You’ve probably noticed that sometimes you have vaginal discharge, also known as cervical mucus. But did you know that it has a different consistency at different times of the month? That means you can use vaginal discharge to predict when you’re most likely to get pregnant, as well as to keep track of your vaginal health in general.
Read on for our step-by-step guide on what to look out for—and when to be concerned.
First of all, what is it, exactly?
Your body makes vaginal discharge to keep your vagina clean and healthy. Depending on the time of the month, it can block sperm or guide it to fertilize an egg. It’s triggered by the amount of estrogen your body makes (more estrogen = more mucus), and it’s totally normal—don’t try to wash or douche it away.
How do you check it?
You might see it in your underwear, or when you wipe yourself after you pee. If not, or if you want a clearer picture, then sit, squat, or stand with one leg on the side of the bath and insert a (freshly-washed) finger into your vagina, as close to the cervix as possible. TMI but true: after you poop is the best time to check. The worst? When you’re turned on or after you have sex, as other bodily fluids complicate matters.
How does it change throughout your cycle?
The amount and consistency of mucus you produce changes throughout your cycle and from one cycle to another. It also varies from person to person. But generally speaking, there are some trends you can expect:
- During your period, you might have a little mucus mixed with blood, but it will probably be pretty light.
- After your period, your estrogen level drops so you probably won’t find much mucus. If you do, it will probably be sticky, which means you’re not ovulating yet.
- Before ovulation (that is, when your body releases an egg that will either be fertilized or become part of your period), any discharge will be wet and slippery with a bit of a stretch to it. It’s more likely that you’ll become pregnant from now until after ovulation.
- Just before and during ovulation, your mucus will be wet and very stretchy – the consistency has often been compared to egg whites.
- After ovulation and before your next period, it can be wet and thick.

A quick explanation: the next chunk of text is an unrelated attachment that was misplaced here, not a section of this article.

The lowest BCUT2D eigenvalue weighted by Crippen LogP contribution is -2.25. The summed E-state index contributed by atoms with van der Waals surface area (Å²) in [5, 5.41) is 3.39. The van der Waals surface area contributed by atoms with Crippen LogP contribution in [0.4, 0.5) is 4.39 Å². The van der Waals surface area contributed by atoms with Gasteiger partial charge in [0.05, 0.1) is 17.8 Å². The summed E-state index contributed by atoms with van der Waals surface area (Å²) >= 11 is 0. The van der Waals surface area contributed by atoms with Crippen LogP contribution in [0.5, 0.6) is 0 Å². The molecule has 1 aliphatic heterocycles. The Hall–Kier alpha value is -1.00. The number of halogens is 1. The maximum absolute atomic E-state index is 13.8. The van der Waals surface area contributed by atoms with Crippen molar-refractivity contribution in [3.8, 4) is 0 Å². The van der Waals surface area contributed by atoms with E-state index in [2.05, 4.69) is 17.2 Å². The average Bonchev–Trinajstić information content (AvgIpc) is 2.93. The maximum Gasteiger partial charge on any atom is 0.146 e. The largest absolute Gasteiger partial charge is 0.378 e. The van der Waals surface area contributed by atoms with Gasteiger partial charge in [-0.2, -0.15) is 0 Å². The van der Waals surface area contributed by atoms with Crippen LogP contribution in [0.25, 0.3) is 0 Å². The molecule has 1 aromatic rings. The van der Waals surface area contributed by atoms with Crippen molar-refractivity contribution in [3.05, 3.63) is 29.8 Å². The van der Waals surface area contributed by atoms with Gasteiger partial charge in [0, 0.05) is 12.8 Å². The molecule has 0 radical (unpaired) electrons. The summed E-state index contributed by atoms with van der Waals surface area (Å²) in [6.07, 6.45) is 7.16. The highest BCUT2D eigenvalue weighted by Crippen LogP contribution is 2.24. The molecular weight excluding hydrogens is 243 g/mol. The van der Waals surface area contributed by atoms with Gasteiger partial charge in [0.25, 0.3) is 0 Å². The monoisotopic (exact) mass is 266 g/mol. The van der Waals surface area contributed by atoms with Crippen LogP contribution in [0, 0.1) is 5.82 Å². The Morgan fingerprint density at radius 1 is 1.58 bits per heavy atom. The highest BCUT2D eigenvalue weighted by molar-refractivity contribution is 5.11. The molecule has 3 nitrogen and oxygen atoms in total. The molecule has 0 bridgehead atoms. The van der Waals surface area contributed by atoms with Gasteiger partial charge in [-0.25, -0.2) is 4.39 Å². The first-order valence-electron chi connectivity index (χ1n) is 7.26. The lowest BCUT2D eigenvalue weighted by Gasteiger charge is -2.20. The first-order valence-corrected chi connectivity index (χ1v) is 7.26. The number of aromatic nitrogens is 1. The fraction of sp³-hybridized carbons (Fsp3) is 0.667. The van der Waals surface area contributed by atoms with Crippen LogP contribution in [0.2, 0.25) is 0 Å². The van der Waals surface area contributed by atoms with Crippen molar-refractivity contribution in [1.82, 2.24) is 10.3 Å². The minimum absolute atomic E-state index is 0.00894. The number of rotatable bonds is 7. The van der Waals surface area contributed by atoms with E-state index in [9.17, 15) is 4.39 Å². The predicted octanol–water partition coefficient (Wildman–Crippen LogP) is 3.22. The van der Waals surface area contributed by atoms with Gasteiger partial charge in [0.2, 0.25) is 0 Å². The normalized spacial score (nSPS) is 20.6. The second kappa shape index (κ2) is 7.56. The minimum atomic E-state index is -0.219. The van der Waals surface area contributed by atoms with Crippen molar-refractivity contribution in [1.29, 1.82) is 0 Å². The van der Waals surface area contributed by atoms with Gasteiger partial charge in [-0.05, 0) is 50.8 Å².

If your periods are regular, tracking your mucus can be part of natural birth control, but do your research first – and preferably take a class.
Are there any exceptions?
If you have polycystic ovary syndrome (PCOS), you’ll probably have thick discharge throughout your period, so it’s not a good way to track your cycle.
Hormonal birth control blocks ovulation at all, so there’s no point trying to track it.
The amount of mucus you produce can be affected by stress and anxiety (which increase production) and medications like antihistamines (which dry it up).
How can it show illness?
Some changes are within the normal range – for example, if it’s light yellow or has a slight odor. Others can signal a bacterial or sexually-transmitted infection.
- A thick white discharge plus vaginal itching suggests a yeast infection. Similar symptoms with an additional fishy smell and perhaps more of a gray tinge point to bacterial vaginosis.
- If the mucus is yellow or green, that could mean trichomoniasis, gonorrhoea or (if it’s also smelly) pelvic inflammatory disease.
- If you’re experiencing a brown or dark red tint to the mucus, and it’s the middle of your cycle, this could point to cervical or uterine cancer, but don’t panic – that’s rare.
Whatever the color or smell, though, see a medical professional ASAP. Any significant changes need to be treated before they cause further problems, so your cervical mucus can go back to keeping your vagina healthy, as it was designed to do.